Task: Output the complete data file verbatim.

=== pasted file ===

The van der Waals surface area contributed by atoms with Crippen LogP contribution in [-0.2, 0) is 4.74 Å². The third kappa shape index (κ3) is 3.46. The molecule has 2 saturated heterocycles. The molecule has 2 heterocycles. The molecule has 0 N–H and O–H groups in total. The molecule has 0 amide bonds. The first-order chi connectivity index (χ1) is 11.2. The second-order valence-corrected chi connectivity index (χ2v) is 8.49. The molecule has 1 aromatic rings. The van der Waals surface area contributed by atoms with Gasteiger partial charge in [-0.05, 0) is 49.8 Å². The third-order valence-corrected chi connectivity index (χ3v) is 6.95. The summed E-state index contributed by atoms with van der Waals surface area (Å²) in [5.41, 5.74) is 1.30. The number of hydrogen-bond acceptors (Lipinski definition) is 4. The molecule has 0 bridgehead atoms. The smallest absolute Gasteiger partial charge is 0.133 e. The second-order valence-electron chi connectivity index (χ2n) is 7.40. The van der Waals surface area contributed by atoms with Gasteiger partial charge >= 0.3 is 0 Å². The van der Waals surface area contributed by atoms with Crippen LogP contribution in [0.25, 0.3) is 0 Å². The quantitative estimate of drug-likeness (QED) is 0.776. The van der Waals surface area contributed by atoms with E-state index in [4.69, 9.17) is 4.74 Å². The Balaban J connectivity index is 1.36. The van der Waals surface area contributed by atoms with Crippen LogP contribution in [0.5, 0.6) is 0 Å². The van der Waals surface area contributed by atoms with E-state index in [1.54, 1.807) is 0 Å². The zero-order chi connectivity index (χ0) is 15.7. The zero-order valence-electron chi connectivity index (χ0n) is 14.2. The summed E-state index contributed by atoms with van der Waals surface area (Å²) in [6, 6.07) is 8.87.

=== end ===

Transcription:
The van der Waals surface area contributed by atoms with Crippen LogP contribution in [-0.2, 0) is 4.74 Å². The third kappa shape index (κ3) is 3.46. The molecule has 2 saturated heterocycles. The molecule has 2 heterocycles. The molecule has 0 N–H and O–H groups in total. The molecule has 0 amide bonds. The first-order chi connectivity index (χ1) is 11.2. The second-order valence-corrected chi connectivity index (χ2v) is 8.49. The molecule has 1 aromatic rings. The van der Waals surface area contributed by atoms with Gasteiger partial charge in [-0.05, 0) is 49.8 Å². The third-order valence-corrected chi connectivity index (χ3v) is 6.95. The summed E-state index contributed by atoms with van der Waals surface area (Å²) in [5.41, 5.74) is 1.30. The number of hydrogen-bond acceptors (Lipinski definition) is 4. The molecule has 0 bridgehead atoms. The smallest absolute Gasteiger partial charge is 0.133 e. The second-order valence-electron chi connectivity index (χ2n) is 7.40. The van der Waals surface area contributed by atoms with Gasteiger partial charge >= 0.3 is 0 Å². The van der Waals surface area contributed by atoms with Crippen LogP contribution in [0.25, 0.3) is 0 Å². The quantitative estimate of drug-likeness (QED) is 0.776. The van der Waals surface area contributed by atoms with E-state index in [4.69, 9.17) is 4.74 Å². The Balaban J connectivity index is 1.36. The van der Waals surface area contributed by atoms with Crippen LogP contribution in [0.5, 0.6) is 0 Å². The van der Waals surface area contributed by atoms with E-state index in [1.54, 1.807) is 0 Å². The zero-order chi connectivity index (χ0) is 15.7. The zero-order valence-electron chi connectivity index (χ0n) is 14.2. The summed E-state index contributed by atoms with van der Waals surface area (Å²) in [6, 6.07) is 8.87.